Pros and Cons of Online School


Students sit for an exam in Ahmedabad, India, on Thursday. In the nation’s capital, New Delhi, all primary schools have been ordered closed until March 31 because of coronavirus concerns.

Grace Coleman

As the original thrill from the idea of online schooling wears off, we are left with a mix of emotions regarding this sudden change. As most of us students will attest to, at first hearing that school was canceled was like hearing that summer vacation was coming early. Tests moved back, a four day weekend, and less stress were just a few of the many benefits that we thought of that Wednesday afternoon. However, as the excitement began to dissipate, we were left with questions. How do I take an online math test? What happens to doing Science labs? How will online school even work? Although that weekend, many emails were sent to us from teachers and deans trying to explain how Zoom worked, the new schedule, and asynchronous learning, it was just all just confusing. But eventually, as it always happened, we’ve settled into this often not so smooth routine. Now, so many of us wish we were back in regular school, myself included. We miss our friends and are tired of staring at a screen. A fellow eighth-grader, Sophia Vourakis says, “You never really appreciate being at school until you’re not.” As we start to see both sides to our new life, we begin to weigh the pros and cons of what online learning has to offer.

First, let’s focus on the upsides of online learning. A recent study done by NC University shows that the main benefit is the eliminated commute time. Many students often need to wake up at ridiculously early times just to catch the bus. Another peer at Harvard Westlake states, “If online school has done anything beneficial, at least I don’t have to wake up at 5 a.m for a two-hour bus ride.” These extra hours of sleep are beneficial to everyone, including the teachers.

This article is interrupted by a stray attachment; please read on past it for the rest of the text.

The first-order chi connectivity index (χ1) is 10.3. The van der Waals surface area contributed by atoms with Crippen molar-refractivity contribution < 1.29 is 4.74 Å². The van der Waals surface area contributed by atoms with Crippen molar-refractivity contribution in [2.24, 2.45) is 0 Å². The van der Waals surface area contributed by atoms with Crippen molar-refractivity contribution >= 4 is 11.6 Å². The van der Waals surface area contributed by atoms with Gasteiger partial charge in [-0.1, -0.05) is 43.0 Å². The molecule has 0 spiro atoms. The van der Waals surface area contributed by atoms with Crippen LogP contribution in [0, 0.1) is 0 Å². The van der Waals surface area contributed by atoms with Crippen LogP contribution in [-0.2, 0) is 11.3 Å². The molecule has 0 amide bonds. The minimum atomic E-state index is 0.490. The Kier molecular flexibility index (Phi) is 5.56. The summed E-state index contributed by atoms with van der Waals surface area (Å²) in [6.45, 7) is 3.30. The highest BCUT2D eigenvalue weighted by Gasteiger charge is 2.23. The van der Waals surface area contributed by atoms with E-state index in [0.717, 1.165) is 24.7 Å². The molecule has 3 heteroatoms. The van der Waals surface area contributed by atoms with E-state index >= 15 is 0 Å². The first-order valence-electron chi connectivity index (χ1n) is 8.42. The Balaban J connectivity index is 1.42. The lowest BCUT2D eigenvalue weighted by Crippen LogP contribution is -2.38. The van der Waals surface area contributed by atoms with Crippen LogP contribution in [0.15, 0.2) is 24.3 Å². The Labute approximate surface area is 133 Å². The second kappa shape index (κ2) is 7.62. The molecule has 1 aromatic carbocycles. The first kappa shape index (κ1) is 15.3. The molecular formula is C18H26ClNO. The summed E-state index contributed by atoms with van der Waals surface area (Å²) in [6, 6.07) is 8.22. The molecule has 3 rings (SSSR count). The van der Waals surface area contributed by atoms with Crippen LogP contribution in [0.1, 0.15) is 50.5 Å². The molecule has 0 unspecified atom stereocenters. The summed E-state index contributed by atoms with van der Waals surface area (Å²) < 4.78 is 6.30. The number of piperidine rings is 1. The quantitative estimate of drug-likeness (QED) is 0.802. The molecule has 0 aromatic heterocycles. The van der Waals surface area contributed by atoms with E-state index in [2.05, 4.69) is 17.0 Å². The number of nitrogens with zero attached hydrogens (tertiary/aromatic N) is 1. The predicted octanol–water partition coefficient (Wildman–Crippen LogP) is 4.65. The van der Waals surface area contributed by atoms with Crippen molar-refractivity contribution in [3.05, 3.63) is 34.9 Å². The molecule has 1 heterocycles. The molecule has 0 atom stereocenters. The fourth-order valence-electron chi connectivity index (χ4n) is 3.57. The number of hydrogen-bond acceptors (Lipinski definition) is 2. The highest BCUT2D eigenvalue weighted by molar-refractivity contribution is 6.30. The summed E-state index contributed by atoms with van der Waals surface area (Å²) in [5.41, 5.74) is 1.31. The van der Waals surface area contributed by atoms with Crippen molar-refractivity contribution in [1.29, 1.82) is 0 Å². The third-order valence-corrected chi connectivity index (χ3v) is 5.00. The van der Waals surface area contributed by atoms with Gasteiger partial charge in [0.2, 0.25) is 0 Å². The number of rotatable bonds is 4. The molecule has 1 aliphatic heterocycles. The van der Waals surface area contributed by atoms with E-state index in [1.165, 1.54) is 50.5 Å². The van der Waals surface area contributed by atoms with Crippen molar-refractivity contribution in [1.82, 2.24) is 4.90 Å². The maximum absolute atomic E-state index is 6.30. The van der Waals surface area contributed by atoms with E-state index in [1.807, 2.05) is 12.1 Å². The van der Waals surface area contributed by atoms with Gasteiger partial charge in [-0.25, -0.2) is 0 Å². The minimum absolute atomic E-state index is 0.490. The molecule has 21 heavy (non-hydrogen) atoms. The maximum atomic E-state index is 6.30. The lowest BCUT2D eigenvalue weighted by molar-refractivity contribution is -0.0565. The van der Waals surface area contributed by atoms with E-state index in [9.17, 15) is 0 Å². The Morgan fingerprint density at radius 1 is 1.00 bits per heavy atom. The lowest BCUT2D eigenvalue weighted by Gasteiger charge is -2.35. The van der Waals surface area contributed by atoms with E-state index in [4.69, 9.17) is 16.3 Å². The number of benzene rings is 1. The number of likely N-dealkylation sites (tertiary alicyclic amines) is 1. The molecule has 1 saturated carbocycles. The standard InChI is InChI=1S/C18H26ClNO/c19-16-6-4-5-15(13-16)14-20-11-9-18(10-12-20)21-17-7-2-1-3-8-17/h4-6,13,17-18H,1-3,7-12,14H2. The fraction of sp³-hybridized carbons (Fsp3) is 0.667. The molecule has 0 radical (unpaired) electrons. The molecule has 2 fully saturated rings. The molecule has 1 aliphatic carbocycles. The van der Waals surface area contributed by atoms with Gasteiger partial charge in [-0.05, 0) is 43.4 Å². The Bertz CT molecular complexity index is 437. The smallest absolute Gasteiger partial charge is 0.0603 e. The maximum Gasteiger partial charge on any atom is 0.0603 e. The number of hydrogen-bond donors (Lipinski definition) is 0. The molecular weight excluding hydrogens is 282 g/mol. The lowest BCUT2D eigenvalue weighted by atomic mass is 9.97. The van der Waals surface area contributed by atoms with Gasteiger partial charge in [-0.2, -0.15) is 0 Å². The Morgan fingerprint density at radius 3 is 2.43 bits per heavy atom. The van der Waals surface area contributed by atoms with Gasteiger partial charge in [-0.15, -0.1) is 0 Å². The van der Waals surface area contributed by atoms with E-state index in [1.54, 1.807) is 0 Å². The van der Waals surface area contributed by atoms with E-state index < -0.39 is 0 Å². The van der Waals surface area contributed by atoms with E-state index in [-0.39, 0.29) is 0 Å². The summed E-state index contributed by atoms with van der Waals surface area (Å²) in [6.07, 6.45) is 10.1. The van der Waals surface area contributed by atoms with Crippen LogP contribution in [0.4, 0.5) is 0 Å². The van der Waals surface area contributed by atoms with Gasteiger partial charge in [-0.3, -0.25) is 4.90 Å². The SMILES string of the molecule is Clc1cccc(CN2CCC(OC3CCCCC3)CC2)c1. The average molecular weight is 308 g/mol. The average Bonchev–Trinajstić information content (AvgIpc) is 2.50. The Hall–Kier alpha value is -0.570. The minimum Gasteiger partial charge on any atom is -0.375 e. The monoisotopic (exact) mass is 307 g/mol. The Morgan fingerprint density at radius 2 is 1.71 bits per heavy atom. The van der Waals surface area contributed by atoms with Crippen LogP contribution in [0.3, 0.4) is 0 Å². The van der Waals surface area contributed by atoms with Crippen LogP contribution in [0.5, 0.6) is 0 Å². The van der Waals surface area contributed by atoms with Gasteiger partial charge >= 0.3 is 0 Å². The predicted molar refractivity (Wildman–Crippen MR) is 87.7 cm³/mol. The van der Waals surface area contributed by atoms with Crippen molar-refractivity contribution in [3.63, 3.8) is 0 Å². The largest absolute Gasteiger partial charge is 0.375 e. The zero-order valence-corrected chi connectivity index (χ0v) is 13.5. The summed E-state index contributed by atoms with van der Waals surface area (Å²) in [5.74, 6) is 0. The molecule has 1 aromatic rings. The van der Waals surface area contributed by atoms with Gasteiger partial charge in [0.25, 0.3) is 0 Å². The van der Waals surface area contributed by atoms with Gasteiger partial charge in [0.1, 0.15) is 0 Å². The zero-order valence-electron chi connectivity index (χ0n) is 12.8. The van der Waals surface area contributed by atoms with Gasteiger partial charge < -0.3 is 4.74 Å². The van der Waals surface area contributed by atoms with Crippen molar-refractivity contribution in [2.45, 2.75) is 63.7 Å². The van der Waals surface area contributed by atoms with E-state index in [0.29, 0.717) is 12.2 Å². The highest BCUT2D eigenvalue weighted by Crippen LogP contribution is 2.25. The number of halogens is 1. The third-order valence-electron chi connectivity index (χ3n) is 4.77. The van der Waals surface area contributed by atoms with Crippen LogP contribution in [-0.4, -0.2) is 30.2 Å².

Whether or not you have this problem, I would think that most of us agree a shorter commute time and more sleep are big plusses. Onto another point; creative teaching. Although this certainly varies from class to class, most teachers are forced to create an entirely new style of teaching. Take an example, history class. Often times in history class, we sit through a 30-40 minute PowerPoint, and this can often get boring. I’ve now noticed, at least in my class, that we are doing more active discussions. Another benefit is that more people participate. Other students who we may think of as of quiet feel safer in their homes and participate more frequently. A recent study done by OnlineUniversities shows that teachers record on average an extra 13% participation rate for online schools.

Even with all these benefits, there are still several cons. The most obvious one is the lack of social interaction with friends. Another is the effect of sitting in your chair, staring at a screen all day. Many studies have shown that this can damage your eyes, and permanently impact your vision. However, it isn’t even the potential vision issues. Let’s just be honest, no one wants to stare at your computer all day, it just isn’t fun. Onto the next downside, technology issues. Whether it is wifi or lack of space in your home, doing school on your computer is tough. Often you or your teacher’s wifi can cut out, which makes learning exceedingly difficult.

Whatever your opinion about online schooling, we as students, must realize that this is our new normal, and must adapt to it. Hopefully, the coronavirus curve can be flattened as quickly as possible, so we can go back to our normal lives.